An Australian Man With Multiple Myeloma Just Lost Access to The Drug That Was Helping Him

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According to a story from the Canberra Times, Dan Gaffney, resident of the Blue Mountains in Australia, was denied access to a treatment that was helping to extend his life and relieve symptoms of multiple myeloma.

Multiple myeloma is a cancer that affects plasma cells, which are normally responsible for the production of antibodies. The cause of this type of cancer is unknown. The most common symptom of multiple myeloma is bone pain. Sufferers may also develop neurological symptoms, are more vulnerable to infections such as pneumonia, and may also experience kidney failure and anemia. Treatment typically involves several bouts of chemotherapy, though allogeneic stem cell transplantation has the potential to cure multiple myeloma. This procedure has only been used in a small number of patients. This type of cancer very commonly relapses, and maintenance therapy after treatment is a common measure taken in an attempt to avoid it. The prognosis for multiple myeloma is quite poor; five year survival rate stands at only 35 percent on average. To learn more about this type of cancer, click here.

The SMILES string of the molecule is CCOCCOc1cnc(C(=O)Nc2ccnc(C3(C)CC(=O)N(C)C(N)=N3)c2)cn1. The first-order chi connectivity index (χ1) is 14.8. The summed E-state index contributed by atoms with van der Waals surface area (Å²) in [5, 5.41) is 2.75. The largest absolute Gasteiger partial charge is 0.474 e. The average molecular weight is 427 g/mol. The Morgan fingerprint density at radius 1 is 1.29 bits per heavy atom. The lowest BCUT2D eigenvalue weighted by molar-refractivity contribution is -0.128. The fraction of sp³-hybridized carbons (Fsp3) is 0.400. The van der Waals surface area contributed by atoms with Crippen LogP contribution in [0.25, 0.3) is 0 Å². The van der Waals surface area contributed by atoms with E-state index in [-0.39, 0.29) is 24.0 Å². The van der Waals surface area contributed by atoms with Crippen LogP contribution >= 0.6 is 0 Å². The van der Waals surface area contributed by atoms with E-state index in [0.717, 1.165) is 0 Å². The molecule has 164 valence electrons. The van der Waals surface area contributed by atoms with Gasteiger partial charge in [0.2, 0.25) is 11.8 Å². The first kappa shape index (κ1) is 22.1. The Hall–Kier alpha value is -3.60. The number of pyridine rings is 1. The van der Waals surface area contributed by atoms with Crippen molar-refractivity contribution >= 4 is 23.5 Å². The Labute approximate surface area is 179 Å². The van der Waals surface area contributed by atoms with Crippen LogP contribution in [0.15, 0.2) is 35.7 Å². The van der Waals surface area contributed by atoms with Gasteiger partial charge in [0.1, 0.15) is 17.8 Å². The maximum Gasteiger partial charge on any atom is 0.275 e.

Dan was finding success with a chemotherapy drug called Velcade, which had managed to improve his multiple myeloma. The treatment also made the bone pain that is common in multiple myeloma disappear. Remarkably, Dan has experienced minimal treatment side effects with Velcade, even after 11 rounds of treatment. Dan is 55 years old. After completing his 11th round of chemotherapy with Velcade, he found that his access to the drug was abruptly cut off. This is due to the fact that Velcade is only approved for a maximum of 11 treatments under the guidelines of Australian Medicare.

It should be possible for him to receive more Velcade as long as he can prove that his cancer has worsened since he stopped taking it. According to Dan, it definitely has, but after his doctors applied for a new batch of Velcade, the application was mysteriously rejected. Medicare responded by saying approval was only possible if Dan’s cancer worsened. For Dan, pain has returned often keeping him awake long into the night. Other chemotherapy drugs have failed to stop his multiple myeloma. A second appeal to the Pharmaceutical Benefits Scheme Advisory Committee (PBAC) also was rejected.

This situation highlights the inflexibility of the Australian health system, but it is worth mentioning that Velcade restrictions were recommended after extensive trials; very few patients react as well to the treatment as Dan has, and Velcade does not slow the spread of cancer in some patients. Still, the fact remains that a rare disease patient has been denied access to a treatment that was helping keep him alive, and for Dan Gaffney, it doesn’t appear that the situation will change any time soon.


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